Despite many reports to the contrary, German experts have come to the conclusion that older people, young women and children from low-income families often suffer from deficiencies of micronutrients such as calcium, vitamin D, folic acid, vitamin E, zinc and selenium.
At an event held by the University of Hohenheim in Germany, medical experts in the field of nutrition discussed the causes and effects of insufficient intakes of micronutrients. An insufficient supply of certain micronutrients, the experts agreed, can be harmful and pose a health risk. The cause of this partial insufficiency is a lack of information, which in turn is caused by unwillingness to tackle the subject of deficiencies openly.
Professor Heike A. Bischoff-Ferrari, head of the University of Zurich’s Center for Age and Mobility in Switzerland, advised anybody over 60 years of age to take vitamin D – advice which is in line with that of the International Osteoporosis Foundation. She said there is clinical evidence to indicate that supplementary intake of vitamin D could prevent fractures, and that the danger of falls is lessened by the positive effects of this vitamin on muscles. Clinical studies have also shown that the incidence of fractures is not reduced when calcium is taken alone. Taking high doses of calcium, over 1,000 mg and more per day, as a monotherapy could even pose a risk for the coronary blood vessels.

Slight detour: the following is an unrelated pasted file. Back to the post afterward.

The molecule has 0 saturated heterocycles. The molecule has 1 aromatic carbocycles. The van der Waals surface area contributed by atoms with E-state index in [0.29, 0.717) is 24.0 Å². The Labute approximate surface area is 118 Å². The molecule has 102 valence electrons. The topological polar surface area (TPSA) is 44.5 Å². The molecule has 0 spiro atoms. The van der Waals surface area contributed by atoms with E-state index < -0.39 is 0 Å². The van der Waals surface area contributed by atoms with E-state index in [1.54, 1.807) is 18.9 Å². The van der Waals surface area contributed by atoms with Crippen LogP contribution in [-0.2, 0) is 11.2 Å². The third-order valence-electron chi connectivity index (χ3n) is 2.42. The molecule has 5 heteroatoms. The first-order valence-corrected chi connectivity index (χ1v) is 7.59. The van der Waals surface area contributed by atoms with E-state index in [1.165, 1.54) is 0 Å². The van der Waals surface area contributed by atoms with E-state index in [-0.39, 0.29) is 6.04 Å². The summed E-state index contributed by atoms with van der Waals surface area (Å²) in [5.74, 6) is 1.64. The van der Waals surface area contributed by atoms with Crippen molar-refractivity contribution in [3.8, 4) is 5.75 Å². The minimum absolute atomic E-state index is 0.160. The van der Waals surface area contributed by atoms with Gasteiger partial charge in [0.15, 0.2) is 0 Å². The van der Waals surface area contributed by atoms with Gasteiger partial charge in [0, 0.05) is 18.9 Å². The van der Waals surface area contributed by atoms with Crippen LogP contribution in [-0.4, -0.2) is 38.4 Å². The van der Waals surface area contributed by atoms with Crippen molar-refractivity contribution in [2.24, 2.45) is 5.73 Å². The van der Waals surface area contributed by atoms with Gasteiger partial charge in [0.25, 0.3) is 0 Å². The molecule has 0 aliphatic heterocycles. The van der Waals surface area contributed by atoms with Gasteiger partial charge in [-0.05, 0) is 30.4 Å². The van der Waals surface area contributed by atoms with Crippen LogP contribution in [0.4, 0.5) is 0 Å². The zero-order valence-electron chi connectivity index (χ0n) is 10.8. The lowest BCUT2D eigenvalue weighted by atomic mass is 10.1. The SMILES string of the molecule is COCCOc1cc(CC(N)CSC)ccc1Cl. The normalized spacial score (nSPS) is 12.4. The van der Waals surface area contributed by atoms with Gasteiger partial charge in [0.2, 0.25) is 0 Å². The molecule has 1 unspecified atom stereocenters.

Dr. Hajo Haase from the Institute for Immunology at the University Hospital of RWTH Aachen University, Germany, highlighted the consequences of an undersupply of zinc: as many as 40 percent of the world’s population may be suffering from zinc deficiency. The WHO (World Health Organization) estimates that this deficiency may be a leading cause of the worldwide loss of healthy life years, especially in developing countries. An insufficient supply of this important trace element could be associated with greater vulnerability to diseases, in particular infectious ones. Zinc deficiency can occur even in industrialized countries. Here, malnutrition, inflammation and advanced age are regarded as risk factors.
Another essential trace element featured on the deficiency list is selenium: in Central Europe too little selenium is consumed in the diet, according to Professor Josef Köhrle of Berlin’s Humboldt University. The expert warned that intake here was at the lower end of the recommended range. We still do not understand the biological function of all of the selenium proteins and it is important that we conduct more research into this subject. Selenium proteins are known to be involved in important biological processes: they are associated with the thyroid gland, male fertility, neuronal development, muscle function and immune defense, as well as with tumor formation. Interestingly, selenium has different effects in men and women. But in each case the same applies: both selenium deficiency and excess selenium intake are harmful.